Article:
Even before sunrise there were some birds making sounds. I setup the gear in a couple of locations and walked away from it to make the birds feel more relaxed and less likely to want to relocate. In this way I captured some good footage. Later however I was to discover that sometimes startling a bird can be useful. Just after sunrise as I was moving back through the boardwalk area I startled what I think was a cormorant, as it took to the air it made a series of grunting sounds that sounded like it was very unimpressed at being disturbed, but it did give me some sounds I would never have gotten otherwise. I don’t like to disturb animals when I record them, but this was harmless and made an otherwise quiet bird somewhat vocal.
The range of birds, and as a result bird sounds, changed as the sun rose and the morning advanced. Conveniently for me they seemed to wake up in sequence so I could often get a clean recording of one species before the next one became active. This was obviously just pure luck for this environment but it was still really good for me. After about three hours of recording around the swamp I went outside the mangrove area and recorded a couple of other birds and someone’s grumpy blue heeler dog nearby. Then I packed up and headed down to the boat ramp nearby, it was going to be a hot day and a lot of people were heading out early to do some fishing.
Boardwalk through the mangroves
I set myself up on the little floating pier near the boat ramp. I pointed the shotgun mic at the ramp and attached my hydrophone to the H4 and dropped it off the side. This way I could capture the sounds of the engines both above and below the water. I got a fair bit of material, unfortunately there were several boats all leaving at similar times so some of the engines were difficult to record cleanly, but I did manage to get a couple of good clean samples. I should find a boat ramp back in Melbourne and dedicate a morning to boat engines. There is a very big difference in sound depending on the size. I captured several different sizes from a small 25cc right up to a fairly large 150 cc motor. It was half an hour well spent and the breeze from the water was nice and cool. Today was going to get very hot. Time for some sun block I think.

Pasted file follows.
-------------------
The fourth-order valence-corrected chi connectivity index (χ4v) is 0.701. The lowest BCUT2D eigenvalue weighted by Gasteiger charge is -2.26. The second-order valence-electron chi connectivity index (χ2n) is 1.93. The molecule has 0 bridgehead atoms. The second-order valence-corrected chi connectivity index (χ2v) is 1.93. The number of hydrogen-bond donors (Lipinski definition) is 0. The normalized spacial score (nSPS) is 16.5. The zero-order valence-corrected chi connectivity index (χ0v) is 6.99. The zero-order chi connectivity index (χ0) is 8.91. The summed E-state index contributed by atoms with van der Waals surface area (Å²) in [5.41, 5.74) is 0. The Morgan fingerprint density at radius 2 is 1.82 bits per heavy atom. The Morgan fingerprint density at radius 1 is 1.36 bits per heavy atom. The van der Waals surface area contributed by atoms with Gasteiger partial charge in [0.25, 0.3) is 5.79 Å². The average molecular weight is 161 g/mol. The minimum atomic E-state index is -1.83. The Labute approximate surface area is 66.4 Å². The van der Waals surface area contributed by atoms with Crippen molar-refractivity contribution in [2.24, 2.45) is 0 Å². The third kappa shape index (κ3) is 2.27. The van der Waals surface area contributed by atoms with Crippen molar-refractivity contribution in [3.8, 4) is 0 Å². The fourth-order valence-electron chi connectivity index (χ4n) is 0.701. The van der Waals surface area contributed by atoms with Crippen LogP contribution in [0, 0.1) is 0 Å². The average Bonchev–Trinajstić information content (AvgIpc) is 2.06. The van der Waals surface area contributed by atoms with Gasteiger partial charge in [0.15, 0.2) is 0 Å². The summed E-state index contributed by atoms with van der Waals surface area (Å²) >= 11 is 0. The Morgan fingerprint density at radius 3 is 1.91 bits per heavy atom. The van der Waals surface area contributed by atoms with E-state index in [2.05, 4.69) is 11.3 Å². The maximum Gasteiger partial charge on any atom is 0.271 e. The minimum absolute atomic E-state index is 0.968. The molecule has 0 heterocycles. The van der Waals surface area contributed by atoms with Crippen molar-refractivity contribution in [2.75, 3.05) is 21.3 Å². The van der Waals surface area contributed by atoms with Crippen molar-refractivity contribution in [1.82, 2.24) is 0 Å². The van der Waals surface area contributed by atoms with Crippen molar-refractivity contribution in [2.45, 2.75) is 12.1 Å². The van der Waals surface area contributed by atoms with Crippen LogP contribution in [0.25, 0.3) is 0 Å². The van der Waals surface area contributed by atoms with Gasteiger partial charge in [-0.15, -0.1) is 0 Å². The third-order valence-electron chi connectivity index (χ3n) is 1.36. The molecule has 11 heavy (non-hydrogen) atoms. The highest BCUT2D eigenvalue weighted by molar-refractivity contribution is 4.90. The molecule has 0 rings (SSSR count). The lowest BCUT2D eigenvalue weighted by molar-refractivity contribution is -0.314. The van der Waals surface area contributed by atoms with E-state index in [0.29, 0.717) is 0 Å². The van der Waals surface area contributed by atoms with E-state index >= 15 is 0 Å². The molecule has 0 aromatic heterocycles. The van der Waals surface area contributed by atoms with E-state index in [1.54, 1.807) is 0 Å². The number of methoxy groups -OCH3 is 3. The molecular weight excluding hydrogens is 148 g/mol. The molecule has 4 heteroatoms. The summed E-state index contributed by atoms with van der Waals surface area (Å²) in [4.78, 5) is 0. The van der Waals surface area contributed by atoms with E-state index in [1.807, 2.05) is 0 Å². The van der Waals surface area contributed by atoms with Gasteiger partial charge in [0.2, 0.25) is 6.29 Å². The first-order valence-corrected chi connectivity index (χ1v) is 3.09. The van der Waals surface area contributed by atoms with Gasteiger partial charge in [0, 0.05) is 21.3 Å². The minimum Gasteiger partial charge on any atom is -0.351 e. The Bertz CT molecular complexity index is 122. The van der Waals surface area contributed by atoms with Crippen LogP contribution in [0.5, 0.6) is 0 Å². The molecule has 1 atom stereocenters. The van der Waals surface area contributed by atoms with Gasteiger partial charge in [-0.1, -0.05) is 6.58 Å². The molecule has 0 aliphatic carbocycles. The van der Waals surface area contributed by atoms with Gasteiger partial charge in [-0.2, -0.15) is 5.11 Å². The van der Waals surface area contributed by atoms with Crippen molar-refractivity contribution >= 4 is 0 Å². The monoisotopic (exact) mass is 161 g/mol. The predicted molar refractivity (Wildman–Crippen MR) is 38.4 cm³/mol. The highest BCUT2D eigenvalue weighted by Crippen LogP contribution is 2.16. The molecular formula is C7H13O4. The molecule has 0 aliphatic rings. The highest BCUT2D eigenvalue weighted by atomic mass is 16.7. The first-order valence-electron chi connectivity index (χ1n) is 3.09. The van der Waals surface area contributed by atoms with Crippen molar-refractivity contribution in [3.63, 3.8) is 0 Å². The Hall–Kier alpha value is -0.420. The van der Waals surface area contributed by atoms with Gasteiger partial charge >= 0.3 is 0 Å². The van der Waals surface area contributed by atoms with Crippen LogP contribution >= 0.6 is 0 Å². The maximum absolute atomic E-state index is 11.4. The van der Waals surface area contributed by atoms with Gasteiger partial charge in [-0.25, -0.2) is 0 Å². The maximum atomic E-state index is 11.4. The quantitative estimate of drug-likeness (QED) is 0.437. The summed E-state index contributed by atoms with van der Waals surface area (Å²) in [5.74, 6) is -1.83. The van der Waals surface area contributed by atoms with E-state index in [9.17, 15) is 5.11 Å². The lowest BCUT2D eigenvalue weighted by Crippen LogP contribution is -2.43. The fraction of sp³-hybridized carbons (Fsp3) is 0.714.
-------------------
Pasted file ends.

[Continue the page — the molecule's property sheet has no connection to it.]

Note the cable trailing into the water
When I came here several years ago I also recorded some sounds in the nearby playground. I wish there had been playgrounds like this when I was young. It was huge and had tons of really cool rides and things to climb on, over and under. So after applying some sun block I walked over to the playground. As I was walking around I noticed a mother and daughter playing on a basic carousel, it was old and a little rusty and was squeaking so the mother took her daughter to the swings, but I thought a squeaky carousel would be a good sound sample, boy was that an understatement.
The carousel itself was made of strong iron pipes with wire mesh to sit on. tI was probably ten foot in diameter and as I mentioned, it was getting old and was rusty. This meant that when it was rotated there was friction between the carousel trunk and its base, however as the rate of rotation increased the level of vibrations increased dramatically. With any other piece of equipment this would probably just produce loud scrapping or squeaking, but the carousel was a large round object with supporting beams angled down to the base. It effectively looked like a ten foot speaker cone and when it started vibrating it acted in much the same way. Once I got a some rotation speed up it started to generate noise about the same volume as a loud car engine. This was all from the vibrations being amplified by the shape of the carousel and the vibrations spreading through its structure. It even had a natural reverb effect when it stopped moving like a spring reverb in an old guitar amplifier. I spent ten to fifteen minutes just rotating this thing and recording the samples, it was one of the most amazing things I have ever played with. After a while I worked out that I could alter the pitch dependant on the rate or rotation, so I varied the speed as I was playing with it. If I could have picked the thing up and taken it home I would have, it was fantastic. (and also about a ton of steel I suspect) I think I will need to include this material under the “unusual” category of the library because I really don’t know how else to catalogue it. This has been one of the most productive recording trips I have had in ages, and I still have two days to go.